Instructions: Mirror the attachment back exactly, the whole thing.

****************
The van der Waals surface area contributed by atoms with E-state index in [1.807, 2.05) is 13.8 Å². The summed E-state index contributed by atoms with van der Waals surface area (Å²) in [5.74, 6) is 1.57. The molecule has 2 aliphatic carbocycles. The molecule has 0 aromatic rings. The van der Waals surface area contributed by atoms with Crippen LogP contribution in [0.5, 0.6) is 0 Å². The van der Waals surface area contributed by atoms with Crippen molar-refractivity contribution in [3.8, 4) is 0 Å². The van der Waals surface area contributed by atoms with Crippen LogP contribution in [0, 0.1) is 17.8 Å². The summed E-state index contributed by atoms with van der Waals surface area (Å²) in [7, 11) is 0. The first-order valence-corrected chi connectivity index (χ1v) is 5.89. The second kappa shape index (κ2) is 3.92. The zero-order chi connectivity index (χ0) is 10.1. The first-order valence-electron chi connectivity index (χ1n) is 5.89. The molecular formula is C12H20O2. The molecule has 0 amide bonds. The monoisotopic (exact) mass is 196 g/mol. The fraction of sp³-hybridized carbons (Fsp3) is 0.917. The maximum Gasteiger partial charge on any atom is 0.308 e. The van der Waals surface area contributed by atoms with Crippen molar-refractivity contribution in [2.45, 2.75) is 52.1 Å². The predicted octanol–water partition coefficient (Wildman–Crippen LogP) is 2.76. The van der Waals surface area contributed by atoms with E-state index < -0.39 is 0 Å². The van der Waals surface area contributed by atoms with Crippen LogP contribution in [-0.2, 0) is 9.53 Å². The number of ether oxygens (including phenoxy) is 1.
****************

The van der Waals surface area contributed by atoms with E-state index in [1.807, 2.05) is 13.8 Å². The summed E-state index contributed by atoms with van der Waals surface area (Å²) in [5.74, 6) is 1.57. The molecule has 2 aliphatic carbocycles. The molecule has 0 aromatic rings. The van der Waals surface area contributed by atoms with Crippen LogP contribution in [0.5, 0.6) is 0 Å². The van der Waals surface area contributed by atoms with Crippen molar-refractivity contribution in [3.8, 4) is 0 Å². The van der Waals surface area contributed by atoms with Crippen LogP contribution in [0, 0.1) is 17.8 Å². The summed E-state index contributed by atoms with van der Waals surface area (Å²) in [7, 11) is 0. The first-order valence-corrected chi connectivity index (χ1v) is 5.89. The second kappa shape index (κ2) is 3.92. The zero-order chi connectivity index (χ0) is 10.1. The first-order valence-electron chi connectivity index (χ1n) is 5.89. The molecular formula is C12H20O2. The molecule has 0 amide bonds. The monoisotopic (exact) mass is 196 g/mol. The fraction of sp³-hybridized carbons (Fsp3) is 0.917. The maximum Gasteiger partial charge on any atom is 0.308 e. The van der Waals surface area contributed by atoms with Crippen molar-refractivity contribution in [2.45, 2.75) is 52.1 Å². The predicted octanol–water partition coefficient (Wildman–Crippen LogP) is 2.76. The van der Waals surface area contributed by atoms with E-state index < -0.39 is 0 Å². The van der Waals surface area contributed by atoms with Crippen LogP contribution in [-0.2, 0) is 9.53 Å². The number of ether oxygens (including phenoxy) is 1.